A big success story and graffiti everywhere
Visiting the Comuna 13 in Medellin
Last week I went to “Feria de Flores Medellin” (Festival of the flowers in Medellin) and during my stay I also visited my colleague Kabala in “Comuna 13”, a formerly dangerous district. He lives there and also works there as a tour guide. Always when I call him or send him a WhatsApp message, he calls me “Papi”, which means “Daddy”. I am still not sure why he calls me that.
I took a friend from Switzerland with me. Hitch is the same age as my dad and in the past we all played Ice Hockey together. I was on a Colombian holiday and traveling. We took the metro and arrived early. We had a coffee and met Kabala shortly afterwards in the station.
Kabala really looks like a little gangster, he’s got tattoos all over and I would have been a little scared if I were not two heads taller than him. He explained to me that he will lead a group of people today and we are waiting for some additional members. Minutes later more people arrived and we were about 10 people. Everybody was traveling in Colombia and it seems, as the Comuna 13 is already a hot destination.
Arriving in Comuna 13
Something that I still remember is the welcome speech and the introduction ritual. We all had to hug each other and introduce ourselves to each other. Most people didn’t know each other but nobody really felt uncomfortable. When we were done with the introduction we walked over to the street and waited to catch one off the buses to bring us uphill. After a fifteen minutes ride we arrived at the bottom off the district.
From there, the neighborhood did not look like anything special, but as we started to walk into it I realized how calm it actually felt. Also it was very strange that in such a remote place quite a lot of tourists were walking around. Mostly young people and many blond girls. This was kind of very funny to me as I know how Colombian men usually react to blond girls, but there nobody bothered them, which was great. This is the way one can enjoy a Colombia travel.
Kabala lead us to the first corner and started to explain the history of the Comuna 13 and how life was there some 10 years ago. He also introduced us to a shop which made the best empanadas in town. Of course everybody tried some and he was right, they were quite tasty. It was amazing how much graffiti was everywhere, almost every wall was a piece of art. Some were really stunning and I couldn’t take my eyes off them. Fortunately I had my camera with me!
Escalators in the streets?
We walked further uphill and deeper into the district until we arrived at the first escalator. Yes, I just said escalator! Medellin has a smart government that also helps the poor travel into the city. They built escalators in poor neighborhoods and even cable cars so that the poorest living far uphill have easier access to the city.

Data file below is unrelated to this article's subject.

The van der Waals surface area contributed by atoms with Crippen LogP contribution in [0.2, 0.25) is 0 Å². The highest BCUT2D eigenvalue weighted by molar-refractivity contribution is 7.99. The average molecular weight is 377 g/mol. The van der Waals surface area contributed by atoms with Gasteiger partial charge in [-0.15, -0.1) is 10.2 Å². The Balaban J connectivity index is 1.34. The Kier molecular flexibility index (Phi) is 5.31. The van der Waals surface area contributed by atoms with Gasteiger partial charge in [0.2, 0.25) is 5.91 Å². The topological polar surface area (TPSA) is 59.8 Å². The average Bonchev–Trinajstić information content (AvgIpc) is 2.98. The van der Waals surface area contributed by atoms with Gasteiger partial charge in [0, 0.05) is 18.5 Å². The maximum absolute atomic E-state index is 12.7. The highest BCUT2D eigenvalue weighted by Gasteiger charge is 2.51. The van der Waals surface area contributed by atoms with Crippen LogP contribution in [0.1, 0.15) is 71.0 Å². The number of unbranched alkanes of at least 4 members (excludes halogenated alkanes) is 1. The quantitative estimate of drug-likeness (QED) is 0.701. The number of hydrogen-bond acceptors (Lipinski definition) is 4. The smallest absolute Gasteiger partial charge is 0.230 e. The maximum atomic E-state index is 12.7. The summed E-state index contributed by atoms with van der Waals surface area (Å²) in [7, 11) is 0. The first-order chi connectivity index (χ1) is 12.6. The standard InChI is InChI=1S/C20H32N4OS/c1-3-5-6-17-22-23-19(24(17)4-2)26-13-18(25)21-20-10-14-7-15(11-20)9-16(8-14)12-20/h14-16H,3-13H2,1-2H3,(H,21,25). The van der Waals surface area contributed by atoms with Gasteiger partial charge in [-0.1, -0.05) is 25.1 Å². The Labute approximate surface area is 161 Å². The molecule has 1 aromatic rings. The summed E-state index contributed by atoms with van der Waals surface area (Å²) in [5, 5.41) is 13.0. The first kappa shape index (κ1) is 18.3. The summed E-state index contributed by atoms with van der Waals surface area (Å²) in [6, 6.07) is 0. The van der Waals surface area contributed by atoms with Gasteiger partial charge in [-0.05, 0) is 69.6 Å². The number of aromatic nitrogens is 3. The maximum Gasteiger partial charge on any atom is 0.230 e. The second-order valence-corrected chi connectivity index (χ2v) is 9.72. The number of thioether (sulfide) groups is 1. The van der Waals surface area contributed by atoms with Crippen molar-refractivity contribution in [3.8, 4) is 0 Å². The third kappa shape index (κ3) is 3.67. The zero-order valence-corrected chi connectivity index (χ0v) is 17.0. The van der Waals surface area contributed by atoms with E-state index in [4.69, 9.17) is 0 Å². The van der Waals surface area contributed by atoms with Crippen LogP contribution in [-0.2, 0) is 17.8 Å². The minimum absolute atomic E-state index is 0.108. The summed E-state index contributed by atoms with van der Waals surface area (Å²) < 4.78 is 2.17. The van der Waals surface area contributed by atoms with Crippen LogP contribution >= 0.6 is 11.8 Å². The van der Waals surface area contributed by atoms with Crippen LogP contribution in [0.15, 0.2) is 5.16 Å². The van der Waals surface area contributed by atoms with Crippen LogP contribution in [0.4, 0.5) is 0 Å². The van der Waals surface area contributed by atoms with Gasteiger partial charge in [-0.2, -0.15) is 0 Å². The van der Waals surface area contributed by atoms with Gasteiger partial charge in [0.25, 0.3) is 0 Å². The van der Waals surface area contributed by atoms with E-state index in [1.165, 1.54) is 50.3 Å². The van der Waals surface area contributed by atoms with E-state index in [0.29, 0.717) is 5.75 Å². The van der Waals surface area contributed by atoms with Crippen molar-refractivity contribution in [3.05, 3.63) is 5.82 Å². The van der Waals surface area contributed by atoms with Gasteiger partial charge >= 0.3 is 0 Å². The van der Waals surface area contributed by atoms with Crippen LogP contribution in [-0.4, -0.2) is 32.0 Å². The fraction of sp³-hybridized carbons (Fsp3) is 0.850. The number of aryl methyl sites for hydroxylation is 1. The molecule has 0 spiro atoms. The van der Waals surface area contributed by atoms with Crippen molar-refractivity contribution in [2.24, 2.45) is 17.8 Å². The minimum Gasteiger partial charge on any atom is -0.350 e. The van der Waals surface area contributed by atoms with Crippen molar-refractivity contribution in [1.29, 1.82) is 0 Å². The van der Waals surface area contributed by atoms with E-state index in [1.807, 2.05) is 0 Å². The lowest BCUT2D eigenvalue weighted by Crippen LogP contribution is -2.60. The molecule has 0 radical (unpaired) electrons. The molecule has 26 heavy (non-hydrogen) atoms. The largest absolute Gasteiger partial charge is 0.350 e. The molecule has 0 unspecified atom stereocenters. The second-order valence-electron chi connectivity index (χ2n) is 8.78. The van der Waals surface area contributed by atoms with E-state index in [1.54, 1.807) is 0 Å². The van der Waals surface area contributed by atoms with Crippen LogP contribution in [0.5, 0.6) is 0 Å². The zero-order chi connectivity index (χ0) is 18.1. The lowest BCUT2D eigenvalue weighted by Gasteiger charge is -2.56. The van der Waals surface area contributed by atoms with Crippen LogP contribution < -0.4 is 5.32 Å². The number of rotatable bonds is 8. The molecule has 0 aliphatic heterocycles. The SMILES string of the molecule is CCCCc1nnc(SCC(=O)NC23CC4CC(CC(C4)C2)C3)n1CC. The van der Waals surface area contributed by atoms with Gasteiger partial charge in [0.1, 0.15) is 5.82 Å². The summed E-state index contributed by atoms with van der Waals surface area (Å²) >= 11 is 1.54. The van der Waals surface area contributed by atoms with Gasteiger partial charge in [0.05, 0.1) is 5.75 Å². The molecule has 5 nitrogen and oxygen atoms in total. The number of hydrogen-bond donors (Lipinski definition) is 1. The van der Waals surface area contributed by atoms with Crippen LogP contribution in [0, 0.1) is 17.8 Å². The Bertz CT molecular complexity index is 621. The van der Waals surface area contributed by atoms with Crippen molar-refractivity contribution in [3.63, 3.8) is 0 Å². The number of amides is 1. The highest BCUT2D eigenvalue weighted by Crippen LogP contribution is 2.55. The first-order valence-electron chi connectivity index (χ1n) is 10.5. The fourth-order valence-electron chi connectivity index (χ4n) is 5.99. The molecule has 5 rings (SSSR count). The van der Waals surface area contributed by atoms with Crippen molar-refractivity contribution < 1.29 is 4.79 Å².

Right away I noticed a sticker with “Schindler” written on it, a Swiss escalator company. I learned, however, that only maintenance was performed by them, and that they were actually built by a Japanese company. By the time we had another food stop, we were offered some homemade ice-cream, which was also delicious. It turned out, this was also a kind of food tour, as we stopped at many more food shops during the course of the walk.
Comuna 13: One of the best places to visit in Medellín
The further up we got, the better the view. There was also a kind of main road along the hill which the inhabitants used as a highway with their scooters. Although it was a great district with lots of beautiful graffiti and some good infrastructure, it was still a very poor neighborhood. But the combination made sense and was very interesting. Also the many tourists rushing into the zone was a very interesting development.
I think the locals are clever to make their district so attractive to tourists. The key is that many locals are included in the visitor’s experience. This means tourists that come to visit will have food in local restaurants or prepared in takeaways, or drink a locally prepared coffee or buy products that were made there. The local tour guides also encourage the visitors to do so. This leads to an increase in local sales, whereas not only the shop owners profit but everybody in the connected value chain.
Being better off through tourism leads to a common interest in receiving tourists and not letting them be bothered by thieves or other disturbances. For me, this is the explanation why in a formerly dangerous part of the city, today young blond foreign girls can safely walk around. For me, this is a real success story! Also one story the local guides like to share was that some month ago Bill Clinton paid a visit during his Colombia holiday, without a large security force with him. The funniest part was, actually nobody recognized him!
I really enjoyed my afternoon in Comuna 13, it is a great success story and also a different and easily accessible part of Colombia. I suggest to everybody who travels to Colombia and visits Medellin to make the tour around Comuna 13.
Blog Frank Spitzer